Our church, Bismarck Community Church (BCC), in Bismarck, ND began a partnership a year and a half ago with Jemo. We found Jemo through the help of Children?s Hope Chest (CHC). CHC matches churches with compounds to aid in financing projects needed by that compound. Our goal is to make Jemo self-sufficient within seven years. BCC also sponsors 200 children at Jemo. Each sponsorship pays for a mandatory school uniform, school supplies, food for the child in school and cooking oil and flour for the family. Wanda and I planned on going on a mission trip in 2015 for our twenty-fifth anniversary. Then the call came to make us change our plans.
Last fall, CHC decided to bring a medical team to Jemo to review the health needs of the compound, do some medical assessments, care for any immediate medical needs and provide food and activities for those children. Wanda was asked to provide dental care and education. Of course, she immediately said yes. I was asked to be the official photographer for the trip.
For the next six months the medical staff researched the area, talked to CHC staff about the needs in Jemo and accumulated the medical supplies for the trip. Each volunteer needed to raise the $2800 for trip expenses so public and personal fund-raisers were held.
When May 8, 2014 arrived we took the dozen plastic totes full of supplies and each person were allowed two suitcases for personal clothing and more supplies. We left Bismarck, flew to Washington, DC and the next day boarded Ethiopian Air for Africa. Thirteen hours later we landed in Addis Ababa, gathered the dozens of pieces of baggage, went through customs, loaded them all on the top of two buses and drove to the Monarch Hotel where we stayed.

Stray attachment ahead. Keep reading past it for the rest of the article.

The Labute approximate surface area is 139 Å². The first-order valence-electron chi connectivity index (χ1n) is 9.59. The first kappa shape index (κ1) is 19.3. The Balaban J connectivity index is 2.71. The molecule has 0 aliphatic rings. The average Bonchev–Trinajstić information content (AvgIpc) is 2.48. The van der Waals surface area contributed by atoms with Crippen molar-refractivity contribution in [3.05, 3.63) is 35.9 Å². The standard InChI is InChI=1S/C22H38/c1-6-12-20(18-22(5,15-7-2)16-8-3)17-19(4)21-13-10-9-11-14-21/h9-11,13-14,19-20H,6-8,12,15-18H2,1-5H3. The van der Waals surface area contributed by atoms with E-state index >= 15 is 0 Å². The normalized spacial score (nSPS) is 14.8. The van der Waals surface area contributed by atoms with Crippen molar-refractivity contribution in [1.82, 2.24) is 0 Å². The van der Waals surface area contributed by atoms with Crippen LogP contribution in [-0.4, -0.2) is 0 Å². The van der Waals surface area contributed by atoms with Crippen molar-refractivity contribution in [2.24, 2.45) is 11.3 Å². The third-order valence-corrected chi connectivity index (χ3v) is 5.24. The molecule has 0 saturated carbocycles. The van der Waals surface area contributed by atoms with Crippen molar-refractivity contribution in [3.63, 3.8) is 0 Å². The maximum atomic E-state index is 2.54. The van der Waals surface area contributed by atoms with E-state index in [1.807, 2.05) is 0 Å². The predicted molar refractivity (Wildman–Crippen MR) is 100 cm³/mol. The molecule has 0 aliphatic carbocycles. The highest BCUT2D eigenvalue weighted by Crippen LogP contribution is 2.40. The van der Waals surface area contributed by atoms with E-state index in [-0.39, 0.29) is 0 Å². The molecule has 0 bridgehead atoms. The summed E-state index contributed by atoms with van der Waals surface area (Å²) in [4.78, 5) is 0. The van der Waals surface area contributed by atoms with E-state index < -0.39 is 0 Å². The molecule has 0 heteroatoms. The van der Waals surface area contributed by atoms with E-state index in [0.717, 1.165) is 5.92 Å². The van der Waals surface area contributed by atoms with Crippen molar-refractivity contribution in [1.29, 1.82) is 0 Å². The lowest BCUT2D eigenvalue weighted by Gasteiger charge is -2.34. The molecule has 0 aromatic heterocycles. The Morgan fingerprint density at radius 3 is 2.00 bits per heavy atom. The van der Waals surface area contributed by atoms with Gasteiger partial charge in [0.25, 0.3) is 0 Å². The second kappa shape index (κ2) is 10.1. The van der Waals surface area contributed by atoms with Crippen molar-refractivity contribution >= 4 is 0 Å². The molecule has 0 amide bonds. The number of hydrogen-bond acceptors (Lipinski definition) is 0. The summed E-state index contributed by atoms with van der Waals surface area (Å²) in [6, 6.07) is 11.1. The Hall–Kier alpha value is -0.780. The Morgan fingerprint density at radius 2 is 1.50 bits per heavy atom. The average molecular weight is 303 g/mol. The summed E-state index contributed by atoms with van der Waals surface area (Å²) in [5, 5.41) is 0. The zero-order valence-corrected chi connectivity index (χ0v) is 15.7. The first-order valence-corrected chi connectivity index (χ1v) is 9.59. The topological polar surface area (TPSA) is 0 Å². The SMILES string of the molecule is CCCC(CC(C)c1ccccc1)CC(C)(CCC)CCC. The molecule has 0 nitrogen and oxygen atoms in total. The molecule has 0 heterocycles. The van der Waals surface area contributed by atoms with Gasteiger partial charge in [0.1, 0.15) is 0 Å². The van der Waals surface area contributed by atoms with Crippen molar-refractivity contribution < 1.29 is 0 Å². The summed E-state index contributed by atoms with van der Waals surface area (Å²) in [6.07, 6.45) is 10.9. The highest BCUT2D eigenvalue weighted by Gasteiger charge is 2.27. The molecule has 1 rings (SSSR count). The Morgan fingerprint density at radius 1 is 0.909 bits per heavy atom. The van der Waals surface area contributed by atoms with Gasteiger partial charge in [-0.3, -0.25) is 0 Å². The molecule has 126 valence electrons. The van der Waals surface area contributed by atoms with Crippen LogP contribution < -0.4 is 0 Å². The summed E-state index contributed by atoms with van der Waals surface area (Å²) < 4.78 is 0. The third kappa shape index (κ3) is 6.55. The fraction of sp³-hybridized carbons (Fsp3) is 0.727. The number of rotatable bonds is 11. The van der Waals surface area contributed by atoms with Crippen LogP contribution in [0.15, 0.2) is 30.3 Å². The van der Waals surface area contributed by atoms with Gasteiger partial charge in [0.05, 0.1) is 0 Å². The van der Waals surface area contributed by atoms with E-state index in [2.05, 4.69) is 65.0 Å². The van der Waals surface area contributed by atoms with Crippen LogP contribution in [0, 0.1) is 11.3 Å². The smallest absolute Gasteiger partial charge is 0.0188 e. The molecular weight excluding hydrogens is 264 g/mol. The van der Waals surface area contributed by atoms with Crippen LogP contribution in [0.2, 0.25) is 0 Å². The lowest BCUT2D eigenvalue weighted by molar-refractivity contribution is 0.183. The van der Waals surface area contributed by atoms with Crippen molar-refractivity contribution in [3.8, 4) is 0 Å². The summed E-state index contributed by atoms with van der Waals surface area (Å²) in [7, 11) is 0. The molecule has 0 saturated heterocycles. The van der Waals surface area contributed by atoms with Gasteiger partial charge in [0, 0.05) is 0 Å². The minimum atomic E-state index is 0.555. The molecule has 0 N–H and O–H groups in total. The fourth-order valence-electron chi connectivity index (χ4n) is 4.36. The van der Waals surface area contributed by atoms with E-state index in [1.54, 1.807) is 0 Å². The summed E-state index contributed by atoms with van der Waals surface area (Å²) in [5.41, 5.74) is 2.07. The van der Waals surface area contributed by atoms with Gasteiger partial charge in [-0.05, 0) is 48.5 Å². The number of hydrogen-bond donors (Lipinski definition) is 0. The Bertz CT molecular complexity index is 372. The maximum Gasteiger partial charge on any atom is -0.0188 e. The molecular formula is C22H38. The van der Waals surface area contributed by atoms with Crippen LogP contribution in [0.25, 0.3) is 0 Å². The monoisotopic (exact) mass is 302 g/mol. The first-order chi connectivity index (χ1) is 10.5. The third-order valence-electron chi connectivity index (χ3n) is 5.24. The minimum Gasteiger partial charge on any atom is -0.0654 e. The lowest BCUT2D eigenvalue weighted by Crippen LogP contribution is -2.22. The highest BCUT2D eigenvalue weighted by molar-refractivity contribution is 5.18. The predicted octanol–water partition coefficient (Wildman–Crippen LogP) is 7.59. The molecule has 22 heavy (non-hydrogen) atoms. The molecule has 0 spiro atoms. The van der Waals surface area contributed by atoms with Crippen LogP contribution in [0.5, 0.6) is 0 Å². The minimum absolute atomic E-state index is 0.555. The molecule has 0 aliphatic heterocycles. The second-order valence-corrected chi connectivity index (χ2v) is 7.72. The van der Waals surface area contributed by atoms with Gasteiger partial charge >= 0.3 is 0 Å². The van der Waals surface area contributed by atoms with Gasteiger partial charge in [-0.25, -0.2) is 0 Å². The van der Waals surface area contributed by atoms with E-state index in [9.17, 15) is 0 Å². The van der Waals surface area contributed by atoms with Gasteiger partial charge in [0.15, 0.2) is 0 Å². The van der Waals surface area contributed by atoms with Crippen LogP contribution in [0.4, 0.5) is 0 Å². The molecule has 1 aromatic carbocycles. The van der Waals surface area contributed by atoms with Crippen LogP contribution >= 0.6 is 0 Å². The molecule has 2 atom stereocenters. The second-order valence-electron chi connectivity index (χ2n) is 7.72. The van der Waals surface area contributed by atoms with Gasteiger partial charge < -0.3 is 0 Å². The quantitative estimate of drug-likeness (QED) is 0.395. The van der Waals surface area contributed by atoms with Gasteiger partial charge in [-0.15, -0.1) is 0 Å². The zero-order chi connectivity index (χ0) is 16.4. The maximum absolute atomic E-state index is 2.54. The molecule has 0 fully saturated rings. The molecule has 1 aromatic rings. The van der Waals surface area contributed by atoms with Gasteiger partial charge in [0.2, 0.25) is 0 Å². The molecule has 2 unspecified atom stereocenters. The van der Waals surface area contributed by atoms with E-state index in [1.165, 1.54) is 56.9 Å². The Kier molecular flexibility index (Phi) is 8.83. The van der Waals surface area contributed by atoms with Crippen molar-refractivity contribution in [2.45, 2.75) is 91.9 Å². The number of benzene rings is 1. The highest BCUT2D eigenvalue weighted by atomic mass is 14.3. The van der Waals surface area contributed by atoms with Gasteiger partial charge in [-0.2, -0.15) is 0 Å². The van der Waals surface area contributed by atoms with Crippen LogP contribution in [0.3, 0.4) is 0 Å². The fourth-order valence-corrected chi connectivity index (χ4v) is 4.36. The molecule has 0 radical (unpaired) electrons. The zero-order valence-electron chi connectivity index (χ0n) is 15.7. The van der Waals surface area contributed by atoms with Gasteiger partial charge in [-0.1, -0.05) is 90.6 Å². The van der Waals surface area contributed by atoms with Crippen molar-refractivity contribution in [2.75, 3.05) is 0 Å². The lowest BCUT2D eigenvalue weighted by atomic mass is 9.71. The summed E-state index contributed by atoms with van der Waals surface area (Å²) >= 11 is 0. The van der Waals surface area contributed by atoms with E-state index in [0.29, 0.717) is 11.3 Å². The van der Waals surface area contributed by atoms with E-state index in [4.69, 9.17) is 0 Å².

Sunday we visited the compound and attended their church service. We were greeted by scores of beautiful children and their families.
The next day the medical services began. Each day the children sang to us when we arrived. The children eagerly lined up and five were brought in at a time. Eye chart exams were done, dental care was completed, dermatological and spa treatments were performed, medical assessments were done, essential vitamins, meds were issued and eye drops were applied. Each child?s height, weight and vitals were taken and they visited with a local doctor. Each area had a local interpreter to assist in communication.
Now to what Wanda did.
Wanda with the help of her interpreter, Natneal McKennon, helped five children at a time. Wanda checked each child?s teeth, assessing their age and looking for any problems. Any immediate dental needs were directed to a follow-up visit with a local dentist. Wanda applied a fluoride treatment to each child, provided them a new toothbrush, toothpaste and then taught that group how to properly brush. In a two day period, Wanda saw over two hundred children, brushing her own teeth with them forty-three times! It was the best time she ever had.